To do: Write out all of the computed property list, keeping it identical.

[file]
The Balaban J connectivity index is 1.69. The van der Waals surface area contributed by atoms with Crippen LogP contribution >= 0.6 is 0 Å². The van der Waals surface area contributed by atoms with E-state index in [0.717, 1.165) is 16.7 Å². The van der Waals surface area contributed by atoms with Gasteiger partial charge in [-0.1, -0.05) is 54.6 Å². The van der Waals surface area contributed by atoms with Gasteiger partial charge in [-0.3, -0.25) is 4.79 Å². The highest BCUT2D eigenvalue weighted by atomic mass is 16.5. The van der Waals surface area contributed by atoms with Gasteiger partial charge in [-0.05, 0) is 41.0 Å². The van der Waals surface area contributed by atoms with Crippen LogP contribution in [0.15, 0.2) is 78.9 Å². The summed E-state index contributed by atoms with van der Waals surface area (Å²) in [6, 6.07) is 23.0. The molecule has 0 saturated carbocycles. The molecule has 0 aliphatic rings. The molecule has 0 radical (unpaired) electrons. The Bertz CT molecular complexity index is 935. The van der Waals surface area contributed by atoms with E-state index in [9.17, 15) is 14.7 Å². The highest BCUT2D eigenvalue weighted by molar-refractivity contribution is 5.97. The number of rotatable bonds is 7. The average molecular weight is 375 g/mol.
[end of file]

The Balaban J connectivity index is 1.69. The van der Waals surface area contributed by atoms with Crippen LogP contribution >= 0.6 is 0 Å². The van der Waals surface area contributed by atoms with E-state index in [0.717, 1.165) is 16.7 Å². The van der Waals surface area contributed by atoms with Gasteiger partial charge in [-0.1, -0.05) is 54.6 Å². The van der Waals surface area contributed by atoms with Gasteiger partial charge in [-0.3, -0.25) is 4.79 Å². The highest BCUT2D eigenvalue weighted by atomic mass is 16.5. The van der Waals surface area contributed by atoms with Gasteiger partial charge in [-0.05, 0) is 41.0 Å². The van der Waals surface area contributed by atoms with Crippen LogP contribution in [0.15, 0.2) is 78.9 Å². The summed E-state index contributed by atoms with van der Waals surface area (Å²) in [6, 6.07) is 23.0. The molecule has 0 saturated carbocycles. The molecule has 0 aliphatic rings. The molecule has 0 radical (unpaired) electrons. The Bertz CT molecular complexity index is 935. The van der Waals surface area contributed by atoms with E-state index in [9.17, 15) is 14.7 Å². The highest BCUT2D eigenvalue weighted by molar-refractivity contribution is 5.97. The number of rotatable bonds is 7. The average molecular weight is 375 g/mol.